Medical authorities have a double standard about circumcision, argues Yale bioethicist Brian Earp in the Journal of Medical Ethics. Any form of female circumcision invites nigh-universal condemnation, but male circumcision is widely accepted. This is an offence against bodily autonomy, he says. Parents should wait until a child is old enough to make up his own mind whether to have his foreskin reduced.
Earp tests one justification for male circumcision – its health benefits. It is often argued, against intactivist critics, that circumcision prevents urinary tract infections or STIs.
“even if one accepts the health claims that are sometimes raised in this context, they cannot justify such disparate treatment. Rather, children of all sexes and genders have an equal right to (future) bodily autonomy. This includes the right to decide whether their own ‘private’ anatomy should be exposed to surgical risk, much less permanently altered, for reasons they themselves endorse when they are sufficiently mature.”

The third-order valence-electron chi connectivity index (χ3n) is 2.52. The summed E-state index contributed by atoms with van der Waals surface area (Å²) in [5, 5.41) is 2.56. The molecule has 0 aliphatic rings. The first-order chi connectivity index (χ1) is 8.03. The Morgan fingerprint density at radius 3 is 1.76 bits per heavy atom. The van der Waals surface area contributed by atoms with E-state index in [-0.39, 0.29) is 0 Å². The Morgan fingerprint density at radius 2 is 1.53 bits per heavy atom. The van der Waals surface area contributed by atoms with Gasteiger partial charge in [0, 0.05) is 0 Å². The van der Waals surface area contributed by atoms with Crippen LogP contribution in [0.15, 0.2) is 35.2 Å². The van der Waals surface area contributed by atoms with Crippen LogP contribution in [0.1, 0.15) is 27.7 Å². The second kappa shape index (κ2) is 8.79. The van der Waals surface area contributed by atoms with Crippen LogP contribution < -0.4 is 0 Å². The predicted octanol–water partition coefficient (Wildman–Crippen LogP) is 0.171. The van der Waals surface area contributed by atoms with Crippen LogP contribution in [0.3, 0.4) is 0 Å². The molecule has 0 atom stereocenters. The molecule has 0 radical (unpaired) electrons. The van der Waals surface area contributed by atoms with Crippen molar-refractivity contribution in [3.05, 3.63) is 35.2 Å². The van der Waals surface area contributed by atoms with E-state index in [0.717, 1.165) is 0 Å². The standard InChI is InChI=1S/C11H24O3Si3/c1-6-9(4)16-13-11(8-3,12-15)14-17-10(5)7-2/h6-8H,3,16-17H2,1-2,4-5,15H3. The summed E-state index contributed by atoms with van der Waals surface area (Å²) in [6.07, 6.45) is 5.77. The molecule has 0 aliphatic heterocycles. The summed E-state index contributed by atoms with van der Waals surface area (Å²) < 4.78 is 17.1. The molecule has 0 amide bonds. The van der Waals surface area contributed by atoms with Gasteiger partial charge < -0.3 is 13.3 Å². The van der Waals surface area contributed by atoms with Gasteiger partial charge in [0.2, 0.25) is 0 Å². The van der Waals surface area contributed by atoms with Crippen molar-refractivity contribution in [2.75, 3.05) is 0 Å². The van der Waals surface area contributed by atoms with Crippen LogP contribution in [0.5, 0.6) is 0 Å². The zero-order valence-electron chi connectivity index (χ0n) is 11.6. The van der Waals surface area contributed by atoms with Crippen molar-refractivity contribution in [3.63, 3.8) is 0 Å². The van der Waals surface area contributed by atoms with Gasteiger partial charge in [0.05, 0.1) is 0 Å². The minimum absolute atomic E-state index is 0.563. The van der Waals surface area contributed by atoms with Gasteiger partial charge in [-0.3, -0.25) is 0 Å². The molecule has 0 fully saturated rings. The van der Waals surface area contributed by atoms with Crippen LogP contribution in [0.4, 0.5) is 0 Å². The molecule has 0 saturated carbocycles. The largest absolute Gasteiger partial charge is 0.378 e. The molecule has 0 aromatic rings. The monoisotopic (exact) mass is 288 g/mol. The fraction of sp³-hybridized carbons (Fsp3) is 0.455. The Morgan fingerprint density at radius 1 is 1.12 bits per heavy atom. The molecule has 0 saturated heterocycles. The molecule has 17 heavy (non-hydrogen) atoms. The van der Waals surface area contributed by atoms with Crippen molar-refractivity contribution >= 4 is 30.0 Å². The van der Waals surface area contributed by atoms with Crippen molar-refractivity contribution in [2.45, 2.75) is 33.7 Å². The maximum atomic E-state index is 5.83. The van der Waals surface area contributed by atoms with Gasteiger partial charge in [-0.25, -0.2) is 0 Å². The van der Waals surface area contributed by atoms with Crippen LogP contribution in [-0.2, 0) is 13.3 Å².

Advocates of male circumcision cannot have it both ways, Earp contends. If it is defended on health grounds, they should accept arguments for female circumcision for the same reason. If they condemn any form of female genital cutting as a violation of bodily integrity and autonomy, then they should also condemn male circumcision.
Earp says that the intactivist cause is becoming more popular amongst bioethicists and legal experts.
Attacking male circumcision is an incendiary issue, largely because Jewish and Muslim communities have practiced it for millennia. Writing in the National Review, bioethics writer Wesley J. Smith ripostes that male circumcision is not a cultural issue, like FGM. Instead, “infant circumcision — I won’t use the woke terms deployed by the author instead of ‘boys’ and ‘girls’ — is commanded explicitly in Jewish scripture”.
He goes on to say that: “Articles like this one are aimed, ultimately, at attacking religious freedom and imposing a utilitarian secularist cloak over all of society.”